A large villa of about fifty rooms, built in 1910-12 by Mrs Maurice Ephrussi born Béatrice de Rothschild ( 1864-1934 ). The plans were drawn by the Parisian architect Auburtin then remodelled and adapted by Aaron Messiah, architect in Nice. However, the main part of the conception and especially the ornamental part were decided by Mrs Ephrussi herself. The villa where she lived very little, was bequeathed to the Academy of Fine art (Institute of France) in her will. The Ile de France museum opened in 1937. According to Mrs Ephrussi's will, objects of art, in great majority of Louis XV and even more of Louis XVI time, decorating formerly her other houses (Monte Carlo and Paris) were collected there. Most of these objects were of the best quality, sometimes of royal origin. The interest of the museum lies as much in the value of some works as in the variety of objects, which makes of it an exemplary museum of the Decorative arts of the French XVIII-th century (woodwork, furniture, seats, chinas, bronzes, terra-cottas, carpets and tapestries, biscuits, clothes, works of mastery, painted ceilings, paintings, carvings, watercolours etc.)

Facades were inspired by the late Venetian Gothic style (Ca d’oro) and moreover by the first Venetian Renaissance. Numerous precise references to models known by Mrs Ephrussi and photographed by her are detectable. Rarer, some examples of Florentine or Milanese works, also of the Renaissance period. The whole is more conceived as a suite of pictures than as a homogeneous building. However, contrary to the opinion of the already old critics, the quality of this eclectic architecture strengthened by the use of different marble identical to those of the models is to be underlined,. The facade looking on the park (Southward) is also skillful and more classic than it seems.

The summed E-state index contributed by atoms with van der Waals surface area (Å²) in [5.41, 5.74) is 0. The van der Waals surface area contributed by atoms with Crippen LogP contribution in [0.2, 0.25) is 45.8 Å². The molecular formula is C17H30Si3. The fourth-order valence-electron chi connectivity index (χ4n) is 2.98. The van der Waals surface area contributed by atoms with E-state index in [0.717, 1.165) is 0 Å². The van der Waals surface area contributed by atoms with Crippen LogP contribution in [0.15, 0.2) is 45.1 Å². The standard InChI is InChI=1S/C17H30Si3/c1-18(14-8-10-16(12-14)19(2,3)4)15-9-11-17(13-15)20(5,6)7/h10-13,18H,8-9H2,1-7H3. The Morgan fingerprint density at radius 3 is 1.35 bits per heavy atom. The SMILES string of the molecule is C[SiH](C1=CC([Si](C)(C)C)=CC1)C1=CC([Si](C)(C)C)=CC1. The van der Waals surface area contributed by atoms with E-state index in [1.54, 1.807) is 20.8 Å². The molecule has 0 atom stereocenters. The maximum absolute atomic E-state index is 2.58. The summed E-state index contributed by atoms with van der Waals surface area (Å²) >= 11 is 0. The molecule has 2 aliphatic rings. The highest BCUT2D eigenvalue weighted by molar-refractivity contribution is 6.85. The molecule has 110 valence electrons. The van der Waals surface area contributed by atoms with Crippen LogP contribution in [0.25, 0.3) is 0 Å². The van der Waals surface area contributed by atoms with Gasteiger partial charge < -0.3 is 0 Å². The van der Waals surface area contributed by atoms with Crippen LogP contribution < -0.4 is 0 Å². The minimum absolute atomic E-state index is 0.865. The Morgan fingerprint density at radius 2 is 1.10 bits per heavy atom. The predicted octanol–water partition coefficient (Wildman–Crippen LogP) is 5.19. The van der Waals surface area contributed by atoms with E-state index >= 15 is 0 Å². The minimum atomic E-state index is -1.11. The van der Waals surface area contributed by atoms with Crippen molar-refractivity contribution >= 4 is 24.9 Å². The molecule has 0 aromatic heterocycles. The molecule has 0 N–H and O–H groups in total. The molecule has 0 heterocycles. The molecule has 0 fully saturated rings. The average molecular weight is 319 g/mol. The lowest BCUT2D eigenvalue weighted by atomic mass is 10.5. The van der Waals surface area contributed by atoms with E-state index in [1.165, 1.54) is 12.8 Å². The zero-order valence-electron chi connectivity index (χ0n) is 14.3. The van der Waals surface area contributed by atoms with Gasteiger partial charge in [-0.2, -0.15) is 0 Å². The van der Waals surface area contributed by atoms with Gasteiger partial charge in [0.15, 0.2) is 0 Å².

This domain is also famous for its gardens of varied styles. For tourist reasons, It was advisable to reduce the too much spread range of styles to some examples: the Japanese garden, the stone garden, the exotic garden, effectively corresponding to the spirit of the models. For the others, the Italian reference dominates and is declined in different manners: a large classic garden, a nymphaeum, a belvedere, etc. The skill of the adaptation to the site, the correctness of character and the quality of execution add themselves to a very studied articulation with the building. Here still, in spite of the appeal to famous landscape designers (Harold Peto and Achille Duchêne), many features and decisive choices seem to belong to Mrs Ephrussi. This logically explainsthe identity of atmosphere and style between the gardens and the house.

De Moly, Renner, Steve, Vian des Rives : La villa Ephrussi de Rothschild, Paris, Ed. de l'Amateur, 2002.

Michel STEVE